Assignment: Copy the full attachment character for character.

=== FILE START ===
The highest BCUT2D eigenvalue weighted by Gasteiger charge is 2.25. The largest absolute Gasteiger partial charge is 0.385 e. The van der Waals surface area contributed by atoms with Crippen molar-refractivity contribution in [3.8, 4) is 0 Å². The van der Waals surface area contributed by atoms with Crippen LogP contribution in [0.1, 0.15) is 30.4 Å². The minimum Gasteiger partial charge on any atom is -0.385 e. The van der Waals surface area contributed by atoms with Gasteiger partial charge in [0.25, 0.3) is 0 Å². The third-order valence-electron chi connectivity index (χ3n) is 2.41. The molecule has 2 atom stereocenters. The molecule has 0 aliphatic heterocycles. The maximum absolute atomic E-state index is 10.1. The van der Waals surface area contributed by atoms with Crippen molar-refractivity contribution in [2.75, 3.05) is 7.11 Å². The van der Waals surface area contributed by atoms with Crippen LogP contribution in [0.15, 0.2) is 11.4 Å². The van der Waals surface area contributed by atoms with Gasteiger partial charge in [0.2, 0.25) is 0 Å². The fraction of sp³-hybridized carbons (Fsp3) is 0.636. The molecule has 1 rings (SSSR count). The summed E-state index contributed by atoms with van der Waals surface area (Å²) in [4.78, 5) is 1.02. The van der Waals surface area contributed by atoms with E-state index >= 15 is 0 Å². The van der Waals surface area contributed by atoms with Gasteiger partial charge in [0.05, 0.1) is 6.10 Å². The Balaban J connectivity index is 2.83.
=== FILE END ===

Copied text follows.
The highest BCUT2D eigenvalue weighted by Gasteiger charge is 2.25. The largest absolute Gasteiger partial charge is 0.385 e. The van der Waals surface area contributed by atoms with Crippen molar-refractivity contribution in [3.8, 4) is 0 Å². The van der Waals surface area contributed by atoms with Crippen LogP contribution in [0.1, 0.15) is 30.4 Å². The minimum Gasteiger partial charge on any atom is -0.385 e. The van der Waals surface area contributed by atoms with Gasteiger partial charge in [0.25, 0.3) is 0 Å². The third-order valence-electron chi connectivity index (χ3n) is 2.41. The molecule has 2 atom stereocenters. The molecule has 0 aliphatic heterocycles. The maximum absolute atomic E-state index is 10.1. The van der Waals surface area contributed by atoms with Crippen molar-refractivity contribution in [2.75, 3.05) is 7.11 Å². The van der Waals surface area contributed by atoms with Crippen LogP contribution in [0.15, 0.2) is 11.4 Å². The van der Waals surface area contributed by atoms with Gasteiger partial charge in [0.2, 0.25) is 0 Å². The fraction of sp³-hybridized carbons (Fsp3) is 0.636. The molecule has 1 rings (SSSR count). The summed E-state index contributed by atoms with van der Waals surface area (Å²) in [4.78, 5) is 1.02. The van der Waals surface area contributed by atoms with E-state index >= 15 is 0 Å². The van der Waals surface area contributed by atoms with Gasteiger partial charge in [0.05, 0.1) is 6.10 Å². The Balaban J connectivity index is 2.83.